Pros for upfront salary disclosure

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Boost your company’s reputation with transparency

Of course, prospective employees want to know as much as possible about a job before committing — benefits and perks, location, work culture.

However, a survey a few years ago by employer review site Glassdoor found that people looking for work rank salary No. 1 for what they value most in a job ad, with 67% of respondents choosing it as a top piece of information they want to learn in the post.

If you don’t include salary, it’s a safe bet that some people will assume you’re underpaying, recruiting professionals say.

And when you disclose pay, everyone who applies should feel more comfortable that they’ll be compensated at the same rate as any other applicant, no matter their gender, race, nationality, etc.

Recruit the most interested candidates

When you share the salary from the start, you’ll know that people who apply are agreeable to the amount and therefore probably more motivated to get the job.

On the flipside, you’re liable to lose some candidates who won't even consider applying without knowing the salary figure. And even if you hold back the pay information, people can still find a lot of compensation data in government databases and on job review sites.

Back to the example of ZipRecruiter, the hiring platform provides a tool for job seekers to search salary data among 7.5 million jobs posted on the site every day. So it’s good to remember just how much salary information is available when you post a job with ZipRecruiter or any other listing site.

And remember, employed people looking to level up are part of the audience for your job advertisement, and salary may be especially important to those candidates. They likely have more flexibility than unemployed people to take more time with their job search and wait for the right salary to pop up in job postings.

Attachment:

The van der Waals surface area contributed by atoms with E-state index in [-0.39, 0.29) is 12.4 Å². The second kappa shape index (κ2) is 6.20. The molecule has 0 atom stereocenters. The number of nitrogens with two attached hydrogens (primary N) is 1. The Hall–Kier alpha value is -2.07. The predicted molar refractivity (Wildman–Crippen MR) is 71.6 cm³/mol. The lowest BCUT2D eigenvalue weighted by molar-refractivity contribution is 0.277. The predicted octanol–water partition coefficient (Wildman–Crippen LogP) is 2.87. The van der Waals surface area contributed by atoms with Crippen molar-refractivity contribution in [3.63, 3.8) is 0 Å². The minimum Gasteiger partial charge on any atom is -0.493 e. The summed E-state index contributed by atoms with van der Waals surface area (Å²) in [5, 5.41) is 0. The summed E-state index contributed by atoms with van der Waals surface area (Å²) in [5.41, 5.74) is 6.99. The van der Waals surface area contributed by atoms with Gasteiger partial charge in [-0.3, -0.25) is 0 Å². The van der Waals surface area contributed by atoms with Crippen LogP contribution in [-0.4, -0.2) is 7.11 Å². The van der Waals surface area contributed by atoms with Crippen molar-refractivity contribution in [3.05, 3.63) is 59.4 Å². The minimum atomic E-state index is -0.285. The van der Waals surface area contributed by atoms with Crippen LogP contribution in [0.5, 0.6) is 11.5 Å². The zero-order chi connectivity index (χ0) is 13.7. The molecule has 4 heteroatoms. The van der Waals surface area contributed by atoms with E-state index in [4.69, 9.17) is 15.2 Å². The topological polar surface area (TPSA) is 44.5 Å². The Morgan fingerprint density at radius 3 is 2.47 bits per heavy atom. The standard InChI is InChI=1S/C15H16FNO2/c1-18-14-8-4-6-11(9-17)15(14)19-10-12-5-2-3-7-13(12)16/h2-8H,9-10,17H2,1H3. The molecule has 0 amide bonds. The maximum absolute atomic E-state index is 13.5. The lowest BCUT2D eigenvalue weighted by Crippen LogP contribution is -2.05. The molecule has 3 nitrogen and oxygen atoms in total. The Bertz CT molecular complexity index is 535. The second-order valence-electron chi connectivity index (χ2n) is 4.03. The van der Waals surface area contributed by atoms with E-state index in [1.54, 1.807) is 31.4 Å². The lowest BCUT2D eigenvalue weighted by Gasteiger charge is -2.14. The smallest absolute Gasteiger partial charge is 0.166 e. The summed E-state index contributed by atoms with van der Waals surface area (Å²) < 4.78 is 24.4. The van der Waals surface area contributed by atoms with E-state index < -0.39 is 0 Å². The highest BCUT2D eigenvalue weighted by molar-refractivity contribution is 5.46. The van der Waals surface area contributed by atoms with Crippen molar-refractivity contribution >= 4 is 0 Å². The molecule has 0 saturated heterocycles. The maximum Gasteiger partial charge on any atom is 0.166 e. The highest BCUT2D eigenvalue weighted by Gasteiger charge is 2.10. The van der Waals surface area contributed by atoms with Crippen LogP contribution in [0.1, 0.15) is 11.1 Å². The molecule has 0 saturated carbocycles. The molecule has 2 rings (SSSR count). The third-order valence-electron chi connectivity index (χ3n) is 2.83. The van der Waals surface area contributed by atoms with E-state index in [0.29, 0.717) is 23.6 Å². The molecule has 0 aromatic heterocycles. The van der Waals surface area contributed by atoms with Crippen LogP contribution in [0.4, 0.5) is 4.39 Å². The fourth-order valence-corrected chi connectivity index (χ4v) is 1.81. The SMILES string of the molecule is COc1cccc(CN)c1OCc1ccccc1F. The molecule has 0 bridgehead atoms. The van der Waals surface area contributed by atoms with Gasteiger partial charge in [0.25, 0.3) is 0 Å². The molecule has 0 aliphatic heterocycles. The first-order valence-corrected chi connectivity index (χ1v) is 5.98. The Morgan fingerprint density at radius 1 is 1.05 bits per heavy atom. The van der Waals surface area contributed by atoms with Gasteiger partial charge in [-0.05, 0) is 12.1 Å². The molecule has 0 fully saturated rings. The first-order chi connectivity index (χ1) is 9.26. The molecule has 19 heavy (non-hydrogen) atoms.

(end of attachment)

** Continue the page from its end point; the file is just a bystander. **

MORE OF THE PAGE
Avoid wasting your time or the applicant’s

Eventually, you'll have to share the salary, even if you wait until late in the process when presenting the job offer.

Do you really want to spend time and resources vetting an applicant who insists on a much higher salary than you can provide? And applicants would probably prefer to avoid the stress of the nail-biting interview process if the pay rate is lower than the amount they would consider.

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Possible cons of publicizing salary in a job post

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Employees with lower salaries will take note

So let’s get into the other side of the argument: Why don’t jobs post salaries? For one, if you share the salary range publicly, your employees who didn’t get at the same rate will probably see the figure and wonder why their starting pay was different.

This becomes an especially difficult situation when an employee with the same or similar job duties as the advertised position is paid less than what you’re offering the new hire. It makes sense that that person will likely ask for a raise or even look for a new job with a different company.

You’ll attract some applicants interested only in salary

Most companies are looking for employees with the right skills and experience, and who fit with their workplace culture. One potential downside of including the salary range on a job posting, especially for a higher-paying position, is that you could pull in applicants who are motivated mostly because of the money. You also risk hiring a job-hopper who will leave for a higher salary as soon as one surfaces.

One less tool is available at job offer time

Some companies want to negotiate to hire someone with less experience at a lower rate. Or they want to keep flexibility to offer more money to persuade a sought-after candidate.

Sharing a below-average salary nets less applicants

A negative reason that a company might leave out the salary in a job posting is that leaders already know, or at least suspect, that the pay range is below the industry standard. Sharing a salary on the lower end could cut into your number of skilled applicants.

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About the Author

Christina Majaski

Christina Majaski

Former Reporter

Christina Majaski was formerly a reporter with MoneyWise.com. Christina Majaski has written and edited for a number of popular personal finance publications. Her work has appeared on Yahoo Finance, MSN.com, CBS.com and many others. Over the last 11+ years, she has become an expert on credit cards and other financial products.

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